staged season 2 lockdown michael sheen david tennant 2021 best televisionThe first of what will likely be many artistic works inspired by the pandemic era, Staged is the delightful creation of writer, director and sometimes actor Simon Evans. Evans plays himself alongside fictionalised versions of Michael Sheen and David Tennant as they seek to put together a theatrical production in spite of the logistical difficulties of lockdown. It's part commentary on the surreal nature of the pandemic era, part satire on celebrity and the creative industry. It's a very simple premise, rendered remarkable by the wit and self-effacing performances of its stars. 

Arriving just in time for another lockdown, season two will go full meta with a fictionalised non-fictional (if that makes sense) version of Sheen and Tennant attempting to adapt the TV show Staged for American audiences following the successful critical reception of the first season. They will be joined by an even greater lineup of celebrity guest stars, including the likes of Whoopi Goldberg, Simon Pegg & Nick Frost, Christoph Waltz, and many others.

Both seasons of Staged are now available on BBC iPlayer.

Start Date: January 2021



4. The Underground Railroad - Amazon (New TV Show)

the underground railroad amazon best tv show television 2021The main headline of Amazon's new original TV content for 2021, The Underground Railroad is a timely adaptation of the novel of the same name by Colson Whitehead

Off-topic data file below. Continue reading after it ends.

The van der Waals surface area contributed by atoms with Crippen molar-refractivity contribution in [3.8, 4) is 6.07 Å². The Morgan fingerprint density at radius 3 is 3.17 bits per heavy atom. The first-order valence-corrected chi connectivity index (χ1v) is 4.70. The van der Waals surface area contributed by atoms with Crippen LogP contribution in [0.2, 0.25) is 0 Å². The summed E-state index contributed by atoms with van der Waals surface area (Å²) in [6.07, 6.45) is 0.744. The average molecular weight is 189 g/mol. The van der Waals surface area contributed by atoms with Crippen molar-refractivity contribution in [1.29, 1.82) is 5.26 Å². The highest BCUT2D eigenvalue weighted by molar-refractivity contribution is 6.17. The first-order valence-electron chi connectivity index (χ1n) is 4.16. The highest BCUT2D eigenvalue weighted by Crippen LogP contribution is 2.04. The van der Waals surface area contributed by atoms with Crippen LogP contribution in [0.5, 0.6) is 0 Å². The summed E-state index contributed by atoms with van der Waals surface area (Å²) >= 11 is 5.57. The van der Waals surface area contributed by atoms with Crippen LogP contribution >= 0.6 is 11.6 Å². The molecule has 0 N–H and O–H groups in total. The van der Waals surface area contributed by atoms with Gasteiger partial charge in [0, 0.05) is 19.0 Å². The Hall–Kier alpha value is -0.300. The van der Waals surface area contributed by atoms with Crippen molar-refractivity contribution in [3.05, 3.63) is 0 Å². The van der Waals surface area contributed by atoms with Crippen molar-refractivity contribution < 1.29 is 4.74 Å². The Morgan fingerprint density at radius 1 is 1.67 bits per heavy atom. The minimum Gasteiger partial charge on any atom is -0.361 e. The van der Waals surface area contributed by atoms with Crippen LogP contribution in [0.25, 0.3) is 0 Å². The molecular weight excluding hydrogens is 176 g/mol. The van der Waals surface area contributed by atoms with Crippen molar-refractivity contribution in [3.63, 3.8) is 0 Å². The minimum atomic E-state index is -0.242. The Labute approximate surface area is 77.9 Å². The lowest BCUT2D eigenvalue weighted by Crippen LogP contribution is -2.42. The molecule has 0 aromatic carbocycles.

This miniseries, helmed by Barry Jenkins the award winning filmmaker behind Moonlight and If Beale Street Could Talk, depicts an alternate world where the real-world Underground Railroad (a network that worked to free enslaved African-Americans during the 1800s) is an actual underground train system. The plot follows two slaves, Cora and Caesar, as they attempt to escape Georgia and ride the railroad to freedom. Cast includes Thuso Mbedu, Aaron Pierre and Joel Edgerton.

Filming wrapped back in September, meaning that a release in the not-too-distant future is on the cards. I expect this one to drop around the middle of the year.

Start Date: Summer 2021


3. Ted Lasso - AppleTV+

ted lasso season 2 apple appletv+ plus new most anticipated tv 2021The big shock of the television world in 2020. When Apple announced an adaptation of Jason Sudeikis' short-lived and one-note comedy skit Ted Lasso (originally conceived as part of an advertising campaign for NBC's coverage of English football) into a full television series, most people (myself included) were quick to scoff. But somehow, against all logic, this is a far better show than it has any right to be.